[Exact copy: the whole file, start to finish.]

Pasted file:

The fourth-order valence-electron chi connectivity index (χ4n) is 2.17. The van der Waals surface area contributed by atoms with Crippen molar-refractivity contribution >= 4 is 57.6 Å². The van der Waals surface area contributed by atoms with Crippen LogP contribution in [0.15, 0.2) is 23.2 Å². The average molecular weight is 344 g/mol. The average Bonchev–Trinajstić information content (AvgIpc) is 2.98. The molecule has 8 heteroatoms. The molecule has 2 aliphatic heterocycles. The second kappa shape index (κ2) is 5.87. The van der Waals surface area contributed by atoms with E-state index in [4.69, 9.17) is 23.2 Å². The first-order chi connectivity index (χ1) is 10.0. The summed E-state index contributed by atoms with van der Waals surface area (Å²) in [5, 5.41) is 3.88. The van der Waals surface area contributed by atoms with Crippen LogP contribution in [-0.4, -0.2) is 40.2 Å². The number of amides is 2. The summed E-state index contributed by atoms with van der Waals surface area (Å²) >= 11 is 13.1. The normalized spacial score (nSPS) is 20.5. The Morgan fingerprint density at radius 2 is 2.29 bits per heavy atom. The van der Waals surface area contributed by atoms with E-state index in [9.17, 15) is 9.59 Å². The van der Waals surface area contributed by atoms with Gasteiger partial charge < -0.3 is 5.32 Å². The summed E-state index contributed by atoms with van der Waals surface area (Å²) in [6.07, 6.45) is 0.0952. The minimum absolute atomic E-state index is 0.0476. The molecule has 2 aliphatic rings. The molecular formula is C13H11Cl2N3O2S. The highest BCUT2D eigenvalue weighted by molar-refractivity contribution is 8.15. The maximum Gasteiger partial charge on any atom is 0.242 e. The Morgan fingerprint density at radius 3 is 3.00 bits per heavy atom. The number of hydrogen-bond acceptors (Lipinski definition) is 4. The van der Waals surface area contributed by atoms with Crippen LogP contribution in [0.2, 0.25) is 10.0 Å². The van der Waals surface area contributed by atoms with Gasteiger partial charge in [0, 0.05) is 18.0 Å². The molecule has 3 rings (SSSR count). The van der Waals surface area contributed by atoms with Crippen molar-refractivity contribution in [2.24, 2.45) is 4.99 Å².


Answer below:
The fourth-order valence-electron chi connectivity index (χ4n) is 2.17. The van der Waals surface area contributed by atoms with Crippen molar-refractivity contribution >= 4 is 57.6 Å². The van der Waals surface area contributed by atoms with Crippen LogP contribution in [0.15, 0.2) is 23.2 Å². The average molecular weight is 344 g/mol. The average Bonchev–Trinajstić information content (AvgIpc) is 2.98. The molecule has 8 heteroatoms. The molecule has 2 aliphatic heterocycles. The second kappa shape index (κ2) is 5.87. The van der Waals surface area contributed by atoms with E-state index in [4.69, 9.17) is 23.2 Å². The first-order chi connectivity index (χ1) is 10.0. The summed E-state index contributed by atoms with van der Waals surface area (Å²) in [5, 5.41) is 3.88. The van der Waals surface area contributed by atoms with Crippen LogP contribution in [-0.4, -0.2) is 40.2 Å². The number of amides is 2. The summed E-state index contributed by atoms with van der Waals surface area (Å²) >= 11 is 13.1. The normalized spacial score (nSPS) is 20.5. The Morgan fingerprint density at radius 2 is 2.29 bits per heavy atom. The van der Waals surface area contributed by atoms with E-state index in [9.17, 15) is 9.59 Å². The van der Waals surface area contributed by atoms with Gasteiger partial charge < -0.3 is 5.32 Å². The summed E-state index contributed by atoms with van der Waals surface area (Å²) in [6.07, 6.45) is 0.0952. The minimum absolute atomic E-state index is 0.0476. The molecule has 2 aliphatic rings. The molecular formula is C13H11Cl2N3O2S. The highest BCUT2D eigenvalue weighted by molar-refractivity contribution is 8.15. The maximum Gasteiger partial charge on any atom is 0.242 e. The Morgan fingerprint density at radius 3 is 3.00 bits per heavy atom. The number of hydrogen-bond acceptors (Lipinski definition) is 4. The van der Waals surface area contributed by atoms with Crippen LogP contribution in [0.2, 0.25) is 10.0 Å². The van der Waals surface area contributed by atoms with Gasteiger partial charge in [0, 0.05) is 18.0 Å². The molecule has 3 rings (SSSR count). The van der Waals surface area contributed by atoms with Crippen molar-refractivity contribution in [2.24, 2.45) is 4.99 Å².